My wife tells me, often, that I need to think before I speak.
My reply normally consists of doing the monkey-face blow back at her. Classic rebuttal.
Do I think before I speak? Most of the time. But when I think, I normally think about 1)how shocking or 2)how self-amusing what I am about to say will be.
Let’s take a look at some fateful moments in my past which I shocked my audience.
1) “You’ve been in a terrible mood lately. It’s probably because you’re pregnant.” Those words came out of my mouth in an impromptu meeting circa 1994. I was in 7th grade. The people attending that meeting were myself, Knucklehead Lance, our school’s Vice Principal and my Special Projects Art teacher, to whom the comment was directed. Still, to this day, I contend that she had it out for me—and I wasn’t the one that knocked her up.
2) “Where’d you park your Harley, butch?” Ahh, college. My first class in college was volleyball. And my volleyball teacher, well, she was suspect numero uno for tranny-dom. So, one day, under my breath, I said what I said. She was close enough to hear. That’s the story on how I got a B in volleyball.
3) “Let’s be honest, you’re not a real teacher, so you don’t have to have an attitude.” Sophomore year in college. I was the only sophomore in a Freshman level English class (not that I was an idiot, no, in fact I finished with enough English hours for an undeclared English minor). My ‘teacher’ was a grad student. On the second day of class, she said to me (in front of the class, mind you), “Justin, just because you’re the only sophomore in the class doesn’t mean you have to have an attitude.” Boom does the dynamite. She came at me full force. So, as you can see, my reply had to put her in her place. She hated me.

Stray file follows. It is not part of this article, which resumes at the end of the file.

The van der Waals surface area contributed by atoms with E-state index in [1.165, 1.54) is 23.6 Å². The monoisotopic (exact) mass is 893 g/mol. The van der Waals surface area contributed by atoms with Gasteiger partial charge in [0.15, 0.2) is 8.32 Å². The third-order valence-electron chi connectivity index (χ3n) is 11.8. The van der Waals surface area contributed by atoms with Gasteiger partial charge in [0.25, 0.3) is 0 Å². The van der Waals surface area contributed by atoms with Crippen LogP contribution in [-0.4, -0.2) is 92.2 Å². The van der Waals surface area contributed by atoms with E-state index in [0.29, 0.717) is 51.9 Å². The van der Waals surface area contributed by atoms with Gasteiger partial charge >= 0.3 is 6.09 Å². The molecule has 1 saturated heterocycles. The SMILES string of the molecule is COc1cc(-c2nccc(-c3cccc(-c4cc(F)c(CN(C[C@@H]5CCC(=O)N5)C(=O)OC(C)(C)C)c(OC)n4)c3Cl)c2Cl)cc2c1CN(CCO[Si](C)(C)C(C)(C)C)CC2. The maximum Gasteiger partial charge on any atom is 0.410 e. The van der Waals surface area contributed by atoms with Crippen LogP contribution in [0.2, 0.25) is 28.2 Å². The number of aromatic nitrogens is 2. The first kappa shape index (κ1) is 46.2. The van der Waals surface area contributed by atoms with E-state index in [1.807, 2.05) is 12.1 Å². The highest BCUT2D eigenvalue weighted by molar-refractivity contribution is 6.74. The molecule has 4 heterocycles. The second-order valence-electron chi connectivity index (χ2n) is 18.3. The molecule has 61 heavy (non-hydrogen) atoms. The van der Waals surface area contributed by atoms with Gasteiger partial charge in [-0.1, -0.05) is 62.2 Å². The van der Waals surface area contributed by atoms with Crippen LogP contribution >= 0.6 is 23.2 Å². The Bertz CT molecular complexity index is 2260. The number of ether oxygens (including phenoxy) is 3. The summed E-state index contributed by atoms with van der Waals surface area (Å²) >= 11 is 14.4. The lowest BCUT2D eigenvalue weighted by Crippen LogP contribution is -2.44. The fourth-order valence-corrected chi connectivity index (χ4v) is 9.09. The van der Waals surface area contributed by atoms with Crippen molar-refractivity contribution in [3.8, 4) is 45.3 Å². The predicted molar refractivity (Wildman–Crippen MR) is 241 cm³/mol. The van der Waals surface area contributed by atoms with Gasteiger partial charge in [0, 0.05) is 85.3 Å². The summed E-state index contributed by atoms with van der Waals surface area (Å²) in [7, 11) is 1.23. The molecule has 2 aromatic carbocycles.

4) “Scott’s got a Zorro fetish.” Want to know an easy way to get a rise out of an executive? Shoot the wheels off of a meeting you’re in with them. I was in a meeting with one of our executives and we were being pitched by a very bad product that focused on movies. When I realized it was a waste of my time, I began trying to see how far I could get the meeting off task and possibly make the executive have to excuse himself. So, when Zorro was brought up… I felt it only natural.
5) “I think Darius Rucker said it best.” This was the opening line of my British Lit final exam. The prompt was to discuss Shakespeare’s Sonnet 73. I knew what the Sonnet was. I still know bits and pieces. It’s about time, that elusive marksman that ages us all. I had a firey case of writer’s block… so I began to quote Hootie & the Blowfish.
That’s it. Those are my top five no-mulligan-necessary moments. Stay tuned—because the day’s not over.